Cablevision expansion in Milan on hold

Company plans to reassess the area after failing to sign enough customers

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Cablevision has closed its circuit in Milan for now, saying it hasn’t signed up enough customers yet to make ongoing cable installations worthwhile.

In a meeting with Milan town officials Sept. 24, Adam Falk, Cablevision’s Vice President for Government and Regulatory Affairs, said no further installations would be done while the company evaluates conditions in the area.

Those conditions include extra installation costs, which have apparently caused potential customers to shy away, as well as extra utility pole replacements that doubled Cablevision’s construction costs. Also blamed was the lack of anticipated housing developments in the north part of the town.

Supervisor Bill Gallagher asked Falk, “Under worst circumstance, we have a 15-year contract — five years of it is gone, 55 percent of the town is finished, approximately — I want to see the whole town finished and I would like to know what is the best approach for the town, working with you, so that we can accomplish that?”

Falk replied that the company needed more time to evaluate the sign-up rate in Milan and consider whether any circumstances, especially new customer sign-ups, would change in the future. He estimated that such a study could be completed in no less than five years, “certainly within the remaining nine years of the contract.” But he reaffirmed there would be no work on new cable line until the company completes its evaluation.

However, residents who live in areas of Milan where cables have already been installed can still get connected if they want.

Falk said the sign-up rate among potential customers has been lower than predicted because so many homes are set back from the road.

“The standard installation costs … are normally absorbed by the company if the customer is within 150 feet of the existing plant [at the road],” he explained. The increased costs, he added, have affected residents’ interest in signing up for cable service.

Per hundred feet, Falk said, the estimated cost to a new customer was running between $2,000 and $4,000, depending on the need for special wire, whether there was an existing pole for attaching the cable, and how much labor was required.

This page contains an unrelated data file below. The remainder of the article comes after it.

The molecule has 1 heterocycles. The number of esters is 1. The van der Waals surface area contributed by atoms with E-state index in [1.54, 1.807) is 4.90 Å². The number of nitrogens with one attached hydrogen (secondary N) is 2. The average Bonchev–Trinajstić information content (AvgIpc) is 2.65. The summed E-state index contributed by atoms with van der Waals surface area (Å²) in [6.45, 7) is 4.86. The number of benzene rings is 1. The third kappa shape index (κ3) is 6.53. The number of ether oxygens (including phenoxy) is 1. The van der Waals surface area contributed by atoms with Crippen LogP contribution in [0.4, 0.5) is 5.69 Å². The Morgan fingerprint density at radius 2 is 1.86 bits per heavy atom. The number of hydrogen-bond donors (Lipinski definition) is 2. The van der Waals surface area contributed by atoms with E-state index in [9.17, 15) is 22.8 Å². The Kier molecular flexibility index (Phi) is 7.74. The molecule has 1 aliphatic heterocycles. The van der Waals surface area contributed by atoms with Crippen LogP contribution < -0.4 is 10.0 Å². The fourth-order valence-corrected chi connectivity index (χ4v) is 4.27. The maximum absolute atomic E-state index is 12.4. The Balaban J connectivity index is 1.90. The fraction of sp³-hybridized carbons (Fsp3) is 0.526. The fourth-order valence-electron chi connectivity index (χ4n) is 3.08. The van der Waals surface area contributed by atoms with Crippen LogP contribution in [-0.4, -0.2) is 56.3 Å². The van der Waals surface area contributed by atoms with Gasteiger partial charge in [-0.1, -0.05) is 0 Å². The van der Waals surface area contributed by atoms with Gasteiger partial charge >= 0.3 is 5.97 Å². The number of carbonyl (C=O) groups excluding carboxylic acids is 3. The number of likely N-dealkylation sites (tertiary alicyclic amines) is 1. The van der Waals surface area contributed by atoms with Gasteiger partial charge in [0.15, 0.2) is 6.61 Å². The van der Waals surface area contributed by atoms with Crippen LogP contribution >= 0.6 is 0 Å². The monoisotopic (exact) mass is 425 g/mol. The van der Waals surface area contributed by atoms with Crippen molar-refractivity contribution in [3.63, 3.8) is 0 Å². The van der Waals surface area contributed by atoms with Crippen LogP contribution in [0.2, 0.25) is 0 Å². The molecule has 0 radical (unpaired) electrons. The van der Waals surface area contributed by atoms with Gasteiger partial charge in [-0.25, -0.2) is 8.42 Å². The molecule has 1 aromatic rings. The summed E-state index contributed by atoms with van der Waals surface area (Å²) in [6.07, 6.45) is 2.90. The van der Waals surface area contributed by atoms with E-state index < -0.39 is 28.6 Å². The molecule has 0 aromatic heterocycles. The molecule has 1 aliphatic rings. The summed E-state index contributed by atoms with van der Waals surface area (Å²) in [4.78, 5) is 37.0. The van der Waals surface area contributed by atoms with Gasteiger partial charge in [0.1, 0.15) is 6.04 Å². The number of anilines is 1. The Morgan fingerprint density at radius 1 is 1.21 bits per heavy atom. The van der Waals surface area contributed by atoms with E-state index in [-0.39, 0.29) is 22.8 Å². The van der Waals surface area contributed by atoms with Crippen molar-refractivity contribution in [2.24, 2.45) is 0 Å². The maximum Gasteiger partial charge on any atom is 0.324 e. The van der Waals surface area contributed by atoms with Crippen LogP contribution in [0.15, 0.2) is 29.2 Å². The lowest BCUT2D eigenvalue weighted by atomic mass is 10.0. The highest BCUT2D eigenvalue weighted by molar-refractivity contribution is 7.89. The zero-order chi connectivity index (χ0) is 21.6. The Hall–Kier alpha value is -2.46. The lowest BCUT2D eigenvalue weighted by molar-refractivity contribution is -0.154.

Falk also cited unforeseen costs to Cablevision during the “make-ready” phase when it was discovered that many utility poles in Milan needed to be replaced in order to accommodate both power lines and cable service lines. Hundreds of new poles were installed during the last five years with the cooperation of Central Hudson, Falk said, which doubled the estimated construction costs.

Finally, Falk said, when the company entered into the contract with Milan in 2008, it believed that new housing developments outlined in the town’s 2007 comprehensive plan would be built. They haven’t been, he added.

“There were eight separate projects, many of them in the northern portion of the town that today are the areas that don’t have service….[T]hose developments would have…provided a better situation for us to build,” Falk said, indicating that potential customers from those developments would have offset lower sign-up rates in less dense parts of the town.

Councilwoman Marion Mathison summed up the situation this way: “You basically have a return-on-investment situation that is not feasible. It is not a situation which your corporation, strategically, can live with. So, there are…strategic decisions that Cablevision has to make about where they put their investment money. Is that an accurate statement that would describe what is impacting us?”

Falk said that it was.

Mathison then asked if there was anything the board could do to speed up the five-year evaluation process.

In reply, Falk asked the town board to make sure residents know about cable availability where cable lines have already been installed.

Gallagher also asked that Cablevision take another look at Spring Lake Road, which had about 20 houses on half-acre or less parcels. He said the delay in receiving Cablevision there was a sore point among some residents whose neighbors get cable from Time Warner Cable because they live in the Town of Red Hook. The two towns’ borders cut across the road (and across several parcels).

Falk suggested that Cablevision could explore a deal in which Cablevision could give Time Warner a waiver to extend their coverage to the rest of that road, as has been done in other places.

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